Installation was a well attended event with many family and friends there. I was very pleased at the turnout, and I want to personally thank all the installing officers for their efforts, and the members of the Jobe’s Daughters Bethel for serving us dinner and posting the colors. Well done ladies! Thank you to Kevin’s Catering for once again preparing an excellent meal. Thank you to the members of our Eastern Star Chapter for their help in the evening and for organizing the wonderful Christmas party the following Sunday (including all the shopping for the children’s gifts.) Thank you also to the Grand Dignitaries that attended; WB Jonathan Krapf, DEO; RWB Robert D. Stands, DDGM; RWB Anthony Constantine Jr., DDGM; RWB Donald C. Morgan, DDGM; and RWB Eric R. Schau, Junior Grand Warden as well as all their ladies that were there. Thank you so much for making our night so special. To WB Sidney Solomon (who got me started on this journey of mine) it was my honor to have you place the jewel of Master on me; thank you brother! And, of course, thanks to all my family who attended, and thank you to my lady Donna Crockett for the gavel she presented to me; it is, in fact, "a nice hunk of wood!"

The Christmas party was an excellent turnout as we had about 35 children in attendance. It was a great time and I would like to express thanks to the Rainbows for the refreshment and their help with the gifts and to the Eastern Stars for all they contributed to the day’s events. Thanks to the amazing Paul and the magic show and what a great job he did with the children. Thanks to the face painter, Theresa Jamal, who worked alone this year, but still took care of all the children’s faces and hands; great job, thank you! To Santa and Mrs. Claus well done and thank you. (My apologies to Mrs. Claus for messing up her introduction.) Thank you to all the brethren and the moms who brought their children out. I hope it was as much fun for you as it was for me. 

I had my first official stated meeting on Dec.11th. Thanks to brother Roeder for sitting in as JD, and also thanks to WB Guy Bardt for taking on the job of director of stewards; he is handling the kitchen duties for the upcoming year and I want to ask that all of us assist him as much as possible in this huge task. I also want to thank the visitors we had that night; WB Ross S. Brochhagen, PM of John W. Barkley Lodge and his father RWB Ross Brochhagen Sr., Past Grand Organist for the Grand Lodge of New Jersey. Thank you Brethren for visiting our lodge. The Past Master’s breakfast was on the 27th of December and it was a nice turnout. I want to thank all the Past Masters who were there and to my lady Donna and Bev Pomminville for preparing the meal; it was a great time, thank you! 

Well brethren, I’m hoping as my year progresses that my articles will get better instead of just info on past events. I’ve never had the opportunity to write for a publication of any kind, so now I’m going to have to gather all of the imaginary talent I can muster. I’m actually curious to see what comes out! In closing, let me say I’m looking forward to seeing all of you at lodge and our future events and will keep you up to date as best i can. Until next time, I remain on the level.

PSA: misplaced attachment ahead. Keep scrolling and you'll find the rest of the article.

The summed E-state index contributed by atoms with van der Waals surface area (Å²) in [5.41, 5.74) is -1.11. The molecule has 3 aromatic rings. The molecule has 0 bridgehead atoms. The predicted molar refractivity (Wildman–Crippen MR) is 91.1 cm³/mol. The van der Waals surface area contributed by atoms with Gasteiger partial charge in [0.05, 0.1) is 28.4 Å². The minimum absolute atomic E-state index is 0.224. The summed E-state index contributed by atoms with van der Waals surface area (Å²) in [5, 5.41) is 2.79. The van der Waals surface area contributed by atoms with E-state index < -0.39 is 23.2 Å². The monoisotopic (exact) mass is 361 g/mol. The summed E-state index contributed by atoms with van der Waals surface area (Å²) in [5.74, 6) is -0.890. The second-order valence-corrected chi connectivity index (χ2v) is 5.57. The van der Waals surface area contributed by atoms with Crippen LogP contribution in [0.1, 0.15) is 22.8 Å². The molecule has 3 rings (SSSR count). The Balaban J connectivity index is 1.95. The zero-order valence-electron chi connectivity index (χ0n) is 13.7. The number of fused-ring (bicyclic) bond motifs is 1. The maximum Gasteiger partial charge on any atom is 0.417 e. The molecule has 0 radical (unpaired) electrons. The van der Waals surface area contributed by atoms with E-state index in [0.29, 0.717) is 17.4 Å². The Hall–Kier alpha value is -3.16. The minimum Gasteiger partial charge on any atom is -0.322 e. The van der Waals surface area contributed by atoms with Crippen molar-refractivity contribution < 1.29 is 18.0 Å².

Fraternally Yours, 

Jimmy Dixon, Worshipful Master 

From the East - November 2014

Greetings from the East, 

Amazing! The peak of autumn in mid-October – golds and yellows, crimson red, bright burnt orange, faded greens. I had the opportunity to experience a kaleidoscope of these colors while driving south on I-71 to Cincinnati for the 205th Annual Grand Lodge communication. Brethren, take the time to experience and enjoy each and every season. Every season reveals God’s glorious works and wonderful creations! 

An important proposal passed at Grand Lodge allows for Ohio lodges to have gambling on the premises that is permitted according to the laws of the State of Ohio. This is a step in the right direction for our fraternity. The proposal to allow alcohol consumption (beer, wine and champagne) received significant support, but did not achieve the required majority to pass. I believe this issue should be decided by individual lodges and, hopefully, there will be a proposal to do this in the near future. 

Another point of importance at Grand Lodge was our Worshipful Brother, Jonathan Krapf, was appointed as a District Educational Officer for the 22nd District. In my travels, there is no better lecturer in the District. He reflects all the principles and lessons that are taught in the lectures and is truly a Mason to emulate. Congratulations and good luck to Worshipful Brother Krapf! 

I want to thank my primary officers, Senior Warden Jimmy Dixon and Junior Warden Steve Pominville. In the leadership forums, they stress that if you have a successful year it is because of your officers but if you don’t then it’s a fault of the master! I believe we had a successful year and a lot of that success is because of these brothers and by the work of the other officers. Thanks for your efforts and hard work. I will be supportive and assist you in your journey to the East. I hope and challenge all Past Masters and brethren to do the same.